This short novel is an inspiring account of a search for enlightenment, and how challenges can play a crucial role in this. We follow the story of Siddhartha from a proud young man to a wise and humble old one.
Siddhartha leaves his Brahmin father’s house, and wanders for several years as a samana: a spiritual seeker in absolute poverty. During this time he meets Gautama, the Buddha: he recognises him as an enlightened being, but faces a major challenge in choosing whether to take vows and become a disciple, or continue his lone search.
Although his best friend, Govinda, takes vows, Siddhartha feels he needs to learn direct from life, not from a teacher. He plunges deep into worldly pleasures for many years, making money with a rich merchant, and enjoying love with a beautiful courtesan.
Slowly, his integrity is eroded by this life. He becomes tense, angry, addicted to gambling. Alone he meets the challenge of withdrawing from this, and one day he just walks out, penniless, and never returns.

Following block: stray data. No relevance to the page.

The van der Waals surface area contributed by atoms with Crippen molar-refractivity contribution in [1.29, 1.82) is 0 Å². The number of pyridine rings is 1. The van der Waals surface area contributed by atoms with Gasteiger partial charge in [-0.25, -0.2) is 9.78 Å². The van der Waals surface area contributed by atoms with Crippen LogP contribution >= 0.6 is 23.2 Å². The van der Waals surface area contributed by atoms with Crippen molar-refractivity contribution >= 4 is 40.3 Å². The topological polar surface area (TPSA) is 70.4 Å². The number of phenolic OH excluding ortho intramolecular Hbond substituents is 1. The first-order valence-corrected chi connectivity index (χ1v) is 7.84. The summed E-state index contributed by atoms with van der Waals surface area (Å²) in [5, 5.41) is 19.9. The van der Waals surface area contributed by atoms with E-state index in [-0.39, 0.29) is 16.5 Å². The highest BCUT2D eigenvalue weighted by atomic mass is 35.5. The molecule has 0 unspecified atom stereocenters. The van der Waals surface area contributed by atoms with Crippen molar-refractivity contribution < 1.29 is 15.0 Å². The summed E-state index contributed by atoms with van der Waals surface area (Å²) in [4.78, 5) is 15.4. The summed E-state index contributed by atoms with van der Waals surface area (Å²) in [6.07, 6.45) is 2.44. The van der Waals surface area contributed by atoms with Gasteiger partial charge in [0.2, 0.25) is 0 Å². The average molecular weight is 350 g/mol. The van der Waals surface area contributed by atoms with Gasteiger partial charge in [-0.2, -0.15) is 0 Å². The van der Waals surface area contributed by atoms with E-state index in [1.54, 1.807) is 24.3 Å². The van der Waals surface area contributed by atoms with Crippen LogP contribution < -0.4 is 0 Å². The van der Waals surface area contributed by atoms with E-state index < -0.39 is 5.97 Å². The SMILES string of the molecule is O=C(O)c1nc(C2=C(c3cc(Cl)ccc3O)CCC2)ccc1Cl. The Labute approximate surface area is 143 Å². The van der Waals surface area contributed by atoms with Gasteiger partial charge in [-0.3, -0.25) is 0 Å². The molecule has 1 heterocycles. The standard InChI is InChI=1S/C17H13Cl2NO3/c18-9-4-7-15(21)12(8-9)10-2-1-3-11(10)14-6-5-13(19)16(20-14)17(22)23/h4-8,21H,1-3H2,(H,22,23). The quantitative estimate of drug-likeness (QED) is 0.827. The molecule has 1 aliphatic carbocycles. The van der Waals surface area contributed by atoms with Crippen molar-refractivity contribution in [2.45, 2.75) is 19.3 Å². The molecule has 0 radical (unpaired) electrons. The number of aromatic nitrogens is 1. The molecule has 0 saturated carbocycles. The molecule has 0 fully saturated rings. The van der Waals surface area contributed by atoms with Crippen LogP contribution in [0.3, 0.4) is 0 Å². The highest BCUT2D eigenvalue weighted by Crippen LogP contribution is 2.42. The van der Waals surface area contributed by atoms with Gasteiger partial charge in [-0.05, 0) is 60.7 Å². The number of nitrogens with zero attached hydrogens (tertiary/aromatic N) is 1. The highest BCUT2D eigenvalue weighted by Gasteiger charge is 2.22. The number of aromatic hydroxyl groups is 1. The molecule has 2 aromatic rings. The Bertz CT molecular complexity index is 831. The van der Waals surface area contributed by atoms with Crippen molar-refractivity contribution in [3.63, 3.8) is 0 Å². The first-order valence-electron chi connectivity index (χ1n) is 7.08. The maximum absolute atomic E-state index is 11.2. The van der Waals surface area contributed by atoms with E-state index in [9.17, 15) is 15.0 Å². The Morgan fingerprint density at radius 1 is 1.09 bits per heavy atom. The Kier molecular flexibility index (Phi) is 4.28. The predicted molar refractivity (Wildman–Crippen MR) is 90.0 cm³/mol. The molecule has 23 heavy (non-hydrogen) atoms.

Siddhartha goes back to the old ferryman, Vasu Deva, and lives with him. Really, it is Vasu Deva and the river who are his greatest teachers. Near the end of his life, Siddhartha finds enlightenment with their help, and in a moving scene shares some of his insights with his old friend Govinda.
One of Siddhartha’s great insights is that someone who is constantly seeking may never relax or open up to finding: and what we need may not be what we’re trying to find!
Siddhartha can see that he’s had to learn from his own experiences, decadent as well as uplifting. It’s when he can see all life as part of divine oneness that he moves beyond his own pain into a joyful acceptance of life. And the challenges were essential in getting him there.